- The Hearing Officer reads the procedural safeguards and asks the offender if their rights in the process have been followed;
- If a victim has chosen to read a victim statement at the hearing, Board members will invite them to read their statement at some point before coming to a decision;
- Board members ask the parole officer questions about the offender;
- If the offender has an assistant, the assistant may make a statement to the Board members;
- Board members ask the offender questions. Observers may be asked to leave the hearing temporarily while highly sensitive information is discussed;
- At the end of the hearing, the offender, parole officer, observer, RCO and victims leave the hearing while the Board members consider their decision. If the hearing is in person, the RCO, victim and observers wait in a separate area;
- When the Board members have finished their deliberations, people are returned to the hearing room to hear the Board members state their decision and their reasons;
- If the offender is granted release, Board members state any special conditions the offender must follow and the reasons for those conditions;
- If the hearing is in person, victims are escorted from the hearing room by the RCO;
- The RCO will explain the decision and reasons for the decision reached by the Board members.
For more information on attending a hearing, watch the Parole Board of Canada: Victims and the Parole Process video.
What should I do when I arrive at an institution to observe a hearing?
When you arrive at the institution, go to the main entrance. An RCO will meet you there. You will need to sign in and out of the institution and provide photo identification. For more information on attending a hearing read the Attending a Hearing in a Federal Institution fact sheet.
How long does a hearing last?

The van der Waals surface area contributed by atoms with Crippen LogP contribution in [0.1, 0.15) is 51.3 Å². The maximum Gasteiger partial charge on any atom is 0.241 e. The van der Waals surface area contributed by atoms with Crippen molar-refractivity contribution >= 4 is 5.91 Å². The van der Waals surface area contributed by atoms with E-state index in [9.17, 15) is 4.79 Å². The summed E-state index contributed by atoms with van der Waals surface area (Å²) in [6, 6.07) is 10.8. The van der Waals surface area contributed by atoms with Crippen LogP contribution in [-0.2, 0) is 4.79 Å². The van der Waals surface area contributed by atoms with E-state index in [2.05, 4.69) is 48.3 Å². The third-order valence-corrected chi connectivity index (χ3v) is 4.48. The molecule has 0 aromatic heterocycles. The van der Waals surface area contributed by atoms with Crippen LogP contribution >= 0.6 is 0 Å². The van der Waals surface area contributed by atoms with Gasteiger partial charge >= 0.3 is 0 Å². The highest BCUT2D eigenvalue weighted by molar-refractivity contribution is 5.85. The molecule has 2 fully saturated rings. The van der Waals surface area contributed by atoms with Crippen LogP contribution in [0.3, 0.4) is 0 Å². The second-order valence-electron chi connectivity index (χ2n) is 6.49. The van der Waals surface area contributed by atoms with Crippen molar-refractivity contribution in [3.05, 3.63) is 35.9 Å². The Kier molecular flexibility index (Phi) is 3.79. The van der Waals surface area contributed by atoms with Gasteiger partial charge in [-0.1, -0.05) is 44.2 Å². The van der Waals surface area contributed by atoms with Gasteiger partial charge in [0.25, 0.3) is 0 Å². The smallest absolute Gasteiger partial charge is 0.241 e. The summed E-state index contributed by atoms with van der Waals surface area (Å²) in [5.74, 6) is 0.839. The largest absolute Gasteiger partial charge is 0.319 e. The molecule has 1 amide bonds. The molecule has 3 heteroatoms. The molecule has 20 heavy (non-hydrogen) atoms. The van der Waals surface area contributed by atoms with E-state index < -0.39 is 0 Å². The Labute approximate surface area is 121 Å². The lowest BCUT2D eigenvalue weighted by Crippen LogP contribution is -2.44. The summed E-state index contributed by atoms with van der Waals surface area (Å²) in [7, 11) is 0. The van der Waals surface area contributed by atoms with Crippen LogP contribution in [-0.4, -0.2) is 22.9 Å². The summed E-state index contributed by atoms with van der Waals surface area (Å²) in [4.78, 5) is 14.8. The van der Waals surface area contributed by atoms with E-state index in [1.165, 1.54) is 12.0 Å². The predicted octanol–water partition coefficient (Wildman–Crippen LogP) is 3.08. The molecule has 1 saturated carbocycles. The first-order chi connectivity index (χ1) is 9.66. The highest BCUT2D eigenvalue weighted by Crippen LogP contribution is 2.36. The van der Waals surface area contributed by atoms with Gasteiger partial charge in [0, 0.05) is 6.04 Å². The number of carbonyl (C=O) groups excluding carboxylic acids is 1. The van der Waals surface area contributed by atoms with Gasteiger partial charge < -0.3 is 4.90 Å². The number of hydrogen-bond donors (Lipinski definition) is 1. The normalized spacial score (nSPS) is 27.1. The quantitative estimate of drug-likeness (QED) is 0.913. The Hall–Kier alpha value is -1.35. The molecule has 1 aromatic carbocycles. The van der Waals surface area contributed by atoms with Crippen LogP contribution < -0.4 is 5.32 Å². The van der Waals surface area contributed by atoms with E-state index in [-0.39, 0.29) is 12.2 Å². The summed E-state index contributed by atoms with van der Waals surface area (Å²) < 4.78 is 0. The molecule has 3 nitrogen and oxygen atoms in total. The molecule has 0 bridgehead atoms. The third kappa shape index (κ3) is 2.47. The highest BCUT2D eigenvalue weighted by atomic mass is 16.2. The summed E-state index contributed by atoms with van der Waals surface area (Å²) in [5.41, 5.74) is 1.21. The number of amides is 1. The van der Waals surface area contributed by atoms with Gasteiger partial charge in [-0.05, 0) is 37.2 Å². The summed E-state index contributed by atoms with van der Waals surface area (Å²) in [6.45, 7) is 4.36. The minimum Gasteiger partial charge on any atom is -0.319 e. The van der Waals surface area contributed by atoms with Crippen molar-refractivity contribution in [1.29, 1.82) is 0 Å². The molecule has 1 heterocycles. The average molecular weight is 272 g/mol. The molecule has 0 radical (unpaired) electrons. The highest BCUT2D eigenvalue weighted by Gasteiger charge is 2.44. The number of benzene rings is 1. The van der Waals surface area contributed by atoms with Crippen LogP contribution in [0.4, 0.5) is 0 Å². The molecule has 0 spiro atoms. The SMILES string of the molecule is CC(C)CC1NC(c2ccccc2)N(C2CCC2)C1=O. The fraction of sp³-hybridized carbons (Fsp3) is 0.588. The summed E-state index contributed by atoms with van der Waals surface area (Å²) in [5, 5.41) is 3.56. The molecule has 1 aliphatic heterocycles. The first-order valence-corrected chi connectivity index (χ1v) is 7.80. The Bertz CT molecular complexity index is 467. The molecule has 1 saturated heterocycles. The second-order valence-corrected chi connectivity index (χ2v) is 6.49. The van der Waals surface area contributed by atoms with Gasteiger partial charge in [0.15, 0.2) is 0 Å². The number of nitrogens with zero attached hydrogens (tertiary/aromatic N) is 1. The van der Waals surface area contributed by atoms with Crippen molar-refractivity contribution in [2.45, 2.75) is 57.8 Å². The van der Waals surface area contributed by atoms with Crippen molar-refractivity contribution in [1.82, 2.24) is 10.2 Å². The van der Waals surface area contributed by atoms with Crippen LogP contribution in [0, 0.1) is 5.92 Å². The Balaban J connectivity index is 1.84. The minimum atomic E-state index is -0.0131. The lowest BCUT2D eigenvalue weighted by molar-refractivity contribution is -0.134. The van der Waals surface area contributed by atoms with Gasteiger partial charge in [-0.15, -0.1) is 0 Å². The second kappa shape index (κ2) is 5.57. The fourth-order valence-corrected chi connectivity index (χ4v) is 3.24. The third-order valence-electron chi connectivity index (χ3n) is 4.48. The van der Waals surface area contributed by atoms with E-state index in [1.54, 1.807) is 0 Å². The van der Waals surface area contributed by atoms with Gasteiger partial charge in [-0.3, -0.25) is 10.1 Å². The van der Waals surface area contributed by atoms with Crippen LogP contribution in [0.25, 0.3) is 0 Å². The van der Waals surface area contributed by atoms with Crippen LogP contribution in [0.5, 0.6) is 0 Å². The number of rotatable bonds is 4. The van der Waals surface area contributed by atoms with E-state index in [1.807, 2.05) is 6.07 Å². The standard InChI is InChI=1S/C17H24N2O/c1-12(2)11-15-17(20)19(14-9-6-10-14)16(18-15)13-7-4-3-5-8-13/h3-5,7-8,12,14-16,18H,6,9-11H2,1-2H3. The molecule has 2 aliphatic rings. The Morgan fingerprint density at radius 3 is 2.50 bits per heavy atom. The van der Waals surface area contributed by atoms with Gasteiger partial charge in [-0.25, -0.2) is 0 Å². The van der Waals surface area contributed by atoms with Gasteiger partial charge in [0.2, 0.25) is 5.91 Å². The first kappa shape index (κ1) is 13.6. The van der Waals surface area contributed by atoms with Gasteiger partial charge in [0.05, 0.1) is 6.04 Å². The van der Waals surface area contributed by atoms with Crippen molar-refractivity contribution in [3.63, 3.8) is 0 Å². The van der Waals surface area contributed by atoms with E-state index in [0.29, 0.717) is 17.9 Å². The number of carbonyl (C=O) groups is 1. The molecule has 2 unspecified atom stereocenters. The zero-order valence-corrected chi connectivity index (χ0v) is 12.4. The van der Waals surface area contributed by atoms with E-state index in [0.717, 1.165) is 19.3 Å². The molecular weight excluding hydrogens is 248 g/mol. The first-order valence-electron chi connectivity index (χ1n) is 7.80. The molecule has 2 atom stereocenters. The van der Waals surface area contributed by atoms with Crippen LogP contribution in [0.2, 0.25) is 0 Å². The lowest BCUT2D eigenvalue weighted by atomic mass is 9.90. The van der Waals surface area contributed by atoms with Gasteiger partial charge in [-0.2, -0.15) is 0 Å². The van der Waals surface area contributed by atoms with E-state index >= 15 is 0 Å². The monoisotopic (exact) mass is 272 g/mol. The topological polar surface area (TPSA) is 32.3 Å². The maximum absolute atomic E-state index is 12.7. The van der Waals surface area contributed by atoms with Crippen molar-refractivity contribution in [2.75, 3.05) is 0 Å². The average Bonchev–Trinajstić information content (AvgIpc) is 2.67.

The length of a hearing varies, but some can last several hours.
Will there be other observers at the hearing?
As part of the PBC’s commitment to transparency and openness in its decision-making, and in accordance with the law, members of the public, including media, may apply to observe a PBC hearing. Observers are not permitted to make audio, video or photographic recordings of any part of the hearing. Media observing a hearing will generally report on the Board’s decision after the hearing ends. When a hearing is held remotely via videoconference or teleconference, media will sometimes report on the proceedings during the hearing itself (e.g. through Twitter). Media may also contact victims directly following the hearing to request a statement or interview.
Can a hearing be postponed?
Yes. The law authorizes offenders to postpone their hearing for a variety of reasons. The hearing may be postponed on short notice. When a postponement is granted, the PBC makes every effort to tell victims, who were scheduled to attend the hearing, as soon as possible. Victims will be advised of the new scheduled date.
If an offender withdraws their parole application 14 days or less before the hearing date — unless it is for reasons beyond the offender's control — the Board members may decide to go ahead with the review and make a decision on the case.